Not only do business owners have cars, homes, and boats to insure, so do many of their employees. What if you could earn referrals from your biggest accounts, just by providing excellent service and low rates to the owner of the company? You can increase your commission checks by writing homeowners’ insurance, auto insurance, umbrella policies, renters’ insurance, or whole- or term-life insurance policies.

More Than Just DBL Insurance

In New York, DBL Center specializes in DBL, PFL and ancillary benefits. We couldn’t tell you how to sell your P&C lines or where to go for the best rates.

But we can remind you that almost every business owner needs DBL coverage. And with our back-office staff providing white-glove service, as well as our new Net Revenue Tracker app giving you fast, convenient access to all your accounts, we make it easy for you to sell DBL and maintain your DBL accounts.

By doing so, the DBL Center opens doors for you to expand your book of business with the lines that you know best such as health, life, home and auto insurance and umbrella policies.

Need more information about DBL and PFL? Need tips on marketing DBL insurance coverage? We are here to help. Give us a call at (631) 293.5100 or get a quick quote now.


FSA v. HSA v. Ancillary Benefits: Which Should Employers Choose?

DBL Center explores FSA v. HSA v. ancillary benefits so you can help your customers make informed choices

If you or your employees have a flexible spending account (FSA) you may be scrambling to spend that money before it expires. That’s one of the main differences in an FSA v. HSA v. ancillary benefits package. Your FSA expires at year-end. (Although, in some cases, that deadline is extended to mid-March.)

Whatever benefits package you have, healthcare is expensive. When you factor in the costs or co-pays of prescription medicines, doctor’s visit co-pays, not to mention vision and dental costs or co-pays, plus the actual cost of healthcare coverage, the average person spent $10,345 in healthcare in 2016. FSA, HSA, or ancillary benefits packages can help defray some of those costs.

When comparing FSA v. HSA v. ancillary benefits, each has advantages for certain people. If you’re an employer interested in offering the most robust benefits package to your employees, combine ancillary benefits that include dental benefits and vision benefits with an FSA to pay other costs, not ordinarily covered by insurance, with pre-tax dollars.

When you’re looking at the differences in FSA v. HSA v. ancillary benefits, one of the biggest drawbacks to an FSA is it expires at year’s end.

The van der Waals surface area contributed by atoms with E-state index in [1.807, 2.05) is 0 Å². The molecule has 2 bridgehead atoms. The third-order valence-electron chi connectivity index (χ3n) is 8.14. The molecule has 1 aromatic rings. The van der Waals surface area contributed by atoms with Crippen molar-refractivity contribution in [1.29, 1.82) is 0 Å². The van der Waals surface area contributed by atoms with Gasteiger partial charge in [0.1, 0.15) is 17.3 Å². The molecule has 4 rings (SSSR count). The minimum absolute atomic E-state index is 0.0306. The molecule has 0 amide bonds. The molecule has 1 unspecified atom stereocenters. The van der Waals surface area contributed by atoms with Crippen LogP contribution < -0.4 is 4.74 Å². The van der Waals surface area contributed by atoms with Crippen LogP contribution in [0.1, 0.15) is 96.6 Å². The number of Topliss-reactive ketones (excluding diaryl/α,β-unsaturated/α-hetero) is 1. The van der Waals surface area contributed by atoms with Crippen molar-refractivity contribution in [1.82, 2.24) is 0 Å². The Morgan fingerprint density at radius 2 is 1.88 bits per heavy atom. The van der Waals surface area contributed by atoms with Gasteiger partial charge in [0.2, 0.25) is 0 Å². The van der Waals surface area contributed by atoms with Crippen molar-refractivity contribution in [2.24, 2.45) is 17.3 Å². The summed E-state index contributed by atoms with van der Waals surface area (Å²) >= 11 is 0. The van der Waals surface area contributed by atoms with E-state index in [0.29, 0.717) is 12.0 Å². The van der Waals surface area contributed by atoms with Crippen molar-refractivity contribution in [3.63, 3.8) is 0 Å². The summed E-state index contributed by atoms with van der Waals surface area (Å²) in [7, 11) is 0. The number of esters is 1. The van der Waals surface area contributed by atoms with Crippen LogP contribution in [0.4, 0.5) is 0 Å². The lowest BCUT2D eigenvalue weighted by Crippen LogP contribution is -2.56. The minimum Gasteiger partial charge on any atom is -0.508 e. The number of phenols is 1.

Let’s sort through the other differences in FSA v. HSA v. ancillary benefits to better understand employee benefits available. As a broker, you’ll be armed with the knowledge to guide your customers toward the best ancillary benefits package to improve employee loyalty and morale.

What Is An FSA?

An FSA, or flexible spending account, is a pre-tax savings account you can use to pay for a variety of expenses related to health and wellness and, in some cases, dependent care.

The employer withdraws a set amount of money, pre-tax, and provides employees with a debit card to purchase any items or services covered by the FSA. The list includes a number of surprising items, including co-pays, prescription and over-the-counter medicine, childcare, and even items such as bandages and sunscreen.

If you don’t spend the money in the account by the deadline (typically December 31 or March 15), you could lose it, although some plans let you roll up to $500 into the next year.

FSA Advantages:

  • You can use the money for a variety of health-related expenses, including childcare
  • Money is deducted from your paycheck, pre-tax
  • You may also be able to use it to pay for childcare

FSA Disadvantages:

  • Use the money or lose it
  • No employer matching contributions

What Is an HSA?

An HSA, or a health savings account, is often confused with an FSA. But a Health Savings Account is available only to individuals enrolled in a high-deductible health plan (HDHP). The idea is that the health savings plan can help cover the deductible cost with pre-tax dollars. HSA money can also pay health-related expenses not covered by your insurance, such as vision or dental costs.

Unlike an FSA, you can deduct money from your HSA for other reasons, but you will pay tax on that money, including an additional 20 percent tax penalty.

HSA Advantages:

  • For people with a high-deductible health care plan, an HSA helps ensure they have money available for doctor’s visits and other medical expenses
  • You can withdraw the money at any time for any reason, but you might pay a penalty
  • The HSA does not expire

HSA Disadvantages:

  • Not available to everyone
  • You’ll pay a tax penalty for using the money for non-eligible costs

What Are Ancillary Benefits?

If you’ve read this far, you understand why an FSA or HSA is not always the best option employers can provide to their workers.

Ancillary benefits, including vision and dental benefits, work like any other insurance plan. Employees pay the premium with pre-tax money deducted from their paychecks and the insurance benefits pay for things like check-ups, corrective lenses, or dental work. In some cases, the employee might have to pay a co-pay.

Most ancillary benefits are completely employee-funded, which means the employer has no added costs. Ancillary benefits are enticing to employees because it’s like money in the bank with no risks involved.

Advantages of Ancillary Benefits:

  • No out-of-pocket costs to the employer
  • Voluntary benefits means employees can choose their coverage
  • Low premiums and high payouts, especially for employees with families
  • Healthier employees are happy employees; with good coverage, employees won’t put off important dental work or eye exams